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  • Writer's pictureKelly Haines

Tendonitis

Originally published in the British Horn Society Magazine July 2023.


Understanding tendonitis


Tendonitis is a common condition that affects millions of people worldwide. It occurs when the tendons, the thick cords that connect muscles to bones, become damaged, inflamed or irritated. Tendonitis can cause pain, discomfort, and limited mobility, which can significantly impact a person's daily activities including playing the horn.


What is a tendon?


Tendons are thick bands of fibrous connective tissue that attach a muscle to bone across a joint. When the muscle contracts the tendon shortens and the joint bends. When the muscle and tendon relax, the joint straightens. Think of your elbow. When your elbow bends it’s because your bicep muscle contracts, which pulls on the tendon and brings your hand closer to your shoulder. When the bicep muscle relaxes, the tendon also relaxes and your arm will straighten.


image showing how tendons attach muscle to bone
Tendons attaches muscle to bone

How do we get tendonitis?


There are many reasons why a tendon may become inflamed or irritated. Sometimes it can be activity related or due to an underlying health condition.

1. Overuse or repetitive strain injuries. If we repeatedly load a muscle or tendon then it doesn’t have time to go through its natural repair process. This can cause micro trauma within the tissues. If those tissues are still over used then inflammation will occur. I have seen quite a few horn players come through my clinic with shoulder pain caused by inflammation to the tendons around the shoulder. Holding the horn for long periods without a break especially when standing to play can place quite a lot of strain through the left arm and shoulder.


2. Poor technique or form. Incorrect posture or technique during physical activity can put extra pressure on tendons which could lead to injury, irritation and inflammation.


3. Previous injury. In connection with point 2, if there has been a previous injury or if there is an underlying issue with a joint then we try to compensate for this by using the body in a different way. For example, if a horn player has had a shoulder issue in the past that hasn’t quite resolved this could place extra load on their elbow or wrist. Over time, a secondary issue of tendonitis in the elbow could occur, not necessarily because there is a problem with the elbow but because there is a problem with the shoulder that has impacted on the elbow.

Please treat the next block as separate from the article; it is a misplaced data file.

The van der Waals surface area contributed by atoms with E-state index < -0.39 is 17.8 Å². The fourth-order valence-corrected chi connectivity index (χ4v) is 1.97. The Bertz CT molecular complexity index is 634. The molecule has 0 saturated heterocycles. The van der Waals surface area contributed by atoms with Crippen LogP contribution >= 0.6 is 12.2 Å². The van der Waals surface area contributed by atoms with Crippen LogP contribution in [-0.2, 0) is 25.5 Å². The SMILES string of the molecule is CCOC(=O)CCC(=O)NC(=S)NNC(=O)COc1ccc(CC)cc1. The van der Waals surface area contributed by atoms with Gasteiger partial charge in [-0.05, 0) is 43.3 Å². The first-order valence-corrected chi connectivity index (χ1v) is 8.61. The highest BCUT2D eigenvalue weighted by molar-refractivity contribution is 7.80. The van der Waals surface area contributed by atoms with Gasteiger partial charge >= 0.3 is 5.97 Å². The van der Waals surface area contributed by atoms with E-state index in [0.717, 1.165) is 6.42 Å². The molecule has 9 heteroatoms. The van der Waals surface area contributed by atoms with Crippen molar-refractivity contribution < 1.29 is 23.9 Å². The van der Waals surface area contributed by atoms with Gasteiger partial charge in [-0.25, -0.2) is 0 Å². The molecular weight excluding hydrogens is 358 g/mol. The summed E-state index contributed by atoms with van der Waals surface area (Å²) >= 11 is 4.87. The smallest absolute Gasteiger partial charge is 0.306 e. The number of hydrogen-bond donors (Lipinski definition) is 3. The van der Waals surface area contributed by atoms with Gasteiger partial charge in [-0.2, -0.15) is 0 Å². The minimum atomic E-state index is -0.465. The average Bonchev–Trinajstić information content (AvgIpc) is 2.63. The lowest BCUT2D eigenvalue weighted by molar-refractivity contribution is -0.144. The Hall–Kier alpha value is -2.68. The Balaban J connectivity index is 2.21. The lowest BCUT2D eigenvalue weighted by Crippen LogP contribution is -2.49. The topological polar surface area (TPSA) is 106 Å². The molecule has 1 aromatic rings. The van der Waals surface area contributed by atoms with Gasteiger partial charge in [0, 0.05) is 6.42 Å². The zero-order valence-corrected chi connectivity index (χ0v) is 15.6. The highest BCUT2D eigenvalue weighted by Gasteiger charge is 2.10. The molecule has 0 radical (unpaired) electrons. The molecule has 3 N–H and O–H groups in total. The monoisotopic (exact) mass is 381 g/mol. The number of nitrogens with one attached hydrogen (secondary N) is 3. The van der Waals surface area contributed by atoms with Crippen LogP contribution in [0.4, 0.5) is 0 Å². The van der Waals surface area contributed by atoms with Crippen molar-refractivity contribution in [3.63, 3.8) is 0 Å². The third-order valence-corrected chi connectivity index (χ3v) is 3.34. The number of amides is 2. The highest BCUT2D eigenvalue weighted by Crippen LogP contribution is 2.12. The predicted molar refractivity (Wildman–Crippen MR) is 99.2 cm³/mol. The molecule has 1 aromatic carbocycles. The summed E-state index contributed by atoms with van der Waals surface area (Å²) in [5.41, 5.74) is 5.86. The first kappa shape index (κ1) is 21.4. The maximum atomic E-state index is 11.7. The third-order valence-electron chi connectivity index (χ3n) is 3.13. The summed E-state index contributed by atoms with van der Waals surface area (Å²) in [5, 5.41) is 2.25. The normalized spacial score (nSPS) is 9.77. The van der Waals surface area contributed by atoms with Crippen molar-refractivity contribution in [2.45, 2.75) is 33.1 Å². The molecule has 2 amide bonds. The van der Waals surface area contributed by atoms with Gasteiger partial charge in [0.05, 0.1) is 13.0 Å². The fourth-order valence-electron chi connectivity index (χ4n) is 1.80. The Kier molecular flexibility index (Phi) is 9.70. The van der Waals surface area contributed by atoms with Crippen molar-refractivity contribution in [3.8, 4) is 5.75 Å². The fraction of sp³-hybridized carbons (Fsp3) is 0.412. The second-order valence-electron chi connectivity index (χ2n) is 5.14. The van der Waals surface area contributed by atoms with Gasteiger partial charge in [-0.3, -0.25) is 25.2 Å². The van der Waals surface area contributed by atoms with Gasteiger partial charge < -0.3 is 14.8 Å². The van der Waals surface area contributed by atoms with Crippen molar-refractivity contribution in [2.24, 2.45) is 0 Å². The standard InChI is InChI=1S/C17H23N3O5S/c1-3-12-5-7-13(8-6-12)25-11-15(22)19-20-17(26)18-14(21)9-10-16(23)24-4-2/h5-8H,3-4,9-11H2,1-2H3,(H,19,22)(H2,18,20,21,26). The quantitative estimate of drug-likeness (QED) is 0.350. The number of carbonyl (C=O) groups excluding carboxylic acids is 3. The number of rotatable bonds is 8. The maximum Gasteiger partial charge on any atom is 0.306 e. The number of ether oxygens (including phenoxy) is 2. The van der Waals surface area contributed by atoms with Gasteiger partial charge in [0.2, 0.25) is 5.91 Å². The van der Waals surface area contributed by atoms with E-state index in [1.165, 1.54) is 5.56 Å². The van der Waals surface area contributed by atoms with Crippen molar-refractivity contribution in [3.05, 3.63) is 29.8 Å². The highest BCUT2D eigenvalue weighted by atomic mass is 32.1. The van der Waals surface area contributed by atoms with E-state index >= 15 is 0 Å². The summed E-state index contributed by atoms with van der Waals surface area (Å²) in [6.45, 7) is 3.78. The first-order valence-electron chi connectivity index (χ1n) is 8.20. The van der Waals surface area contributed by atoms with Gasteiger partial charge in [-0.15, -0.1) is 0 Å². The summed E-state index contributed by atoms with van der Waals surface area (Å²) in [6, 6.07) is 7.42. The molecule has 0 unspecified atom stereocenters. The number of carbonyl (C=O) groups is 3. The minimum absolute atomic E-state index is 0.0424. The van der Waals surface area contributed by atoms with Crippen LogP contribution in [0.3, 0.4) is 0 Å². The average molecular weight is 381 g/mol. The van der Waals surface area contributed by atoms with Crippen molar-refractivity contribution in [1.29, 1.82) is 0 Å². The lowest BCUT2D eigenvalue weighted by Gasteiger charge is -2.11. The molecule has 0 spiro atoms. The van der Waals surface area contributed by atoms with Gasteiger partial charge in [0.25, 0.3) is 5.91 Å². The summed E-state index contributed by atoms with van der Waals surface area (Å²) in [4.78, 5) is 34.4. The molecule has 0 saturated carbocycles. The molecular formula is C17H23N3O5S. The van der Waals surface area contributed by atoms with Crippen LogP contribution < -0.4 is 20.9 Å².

4. Lack of warm-up. Warm up exercises prepare the muscles and tendon for the activities ahead. Lack of this increases the possibility of tendon injury. For example, going for a long run without first preparing the muscles and tendons could lead to muscle or tendon strain - or worse, a tear.


5. Age. Sadly, age does play a part. As we get older our muscles and tendons lose some density making them more fragile and prone to injury. In addition to this our recovery time is slower with age which can mean that problems last a little longer than they would with someone much younger.


6. Medical conditions. There are a few conditions that affect connective tissues such as rheumatoid arthritis, diabetes or lupus.


What does it feel like?


When a tendon becomes inflamed pain is usually the first symptom. This can range from a mild niggle to more disabling pain. Heat and redness over the affected are common and in more severe cases a lump or nodule is noticeable.

image showing tendonitis

You may notice that certain movements are painful and ease with rest. It is also common to have pain on movement after resting, such as first thing in the morning or if you’ve been sitting/stationary for a while and get up to walk around. This is because inflammation builds up the less active we are. Once we are up and moving, our immune system and lymphatic system kick in to help drain the inflammation. However there is a fine line between moving about to ease pain and over doing things which aggravates pain.


What is the treatment?


Clinically we grade tendon injuries on a scale of 1-3. 1 is a mild injury with a small amount of inflammation. Grade 2 is moderate and grade 3 is more severe.

Generally, a grade 1 tendon injury should self-resolve with some conservative home treatment such as rest, avoiding aggravating activities, the use of a cold pack or shop bought anti-inflammatory medication (ibuprofen). Some gentle rehabilitation exercises will help mobilise and strengthen the area concerned but advice should be sought for this.


Grade 2 injuries will respond to the above self-care but may need some clinical advice to get to the root of the underlying problem and help the tissues repair quicker and in the correct way. Targeted rehabilitation exercises may be prescribed and some hands on treatment from an Osteopath will help.


Grade 3/Severe pain and disability should be thoroughly checked out by an Osteopath, Physiotherapist or GP. Imaging is sometimes required to rule out a tear to the tendon. Such tears may need a surgical repair if it is a complete rupture. Severe pain will require prescribed medication and sometimes pain relief and anti-inflammatory medication can be administered straight into the tendon via an injection.


However, most tendon injuries tend to fall into grade 1 or 2.


The bottom line is, if you think you have a tendonitis then do get it checked out. In the short term rest it, take steps to reduce inflammation (speak to a pharmacist about using anti-inflammatory gels or pills) or use an ice pack.

I hope this post is helpful. As always, feel free to contact me for further information.



Happy (pain free) playing!

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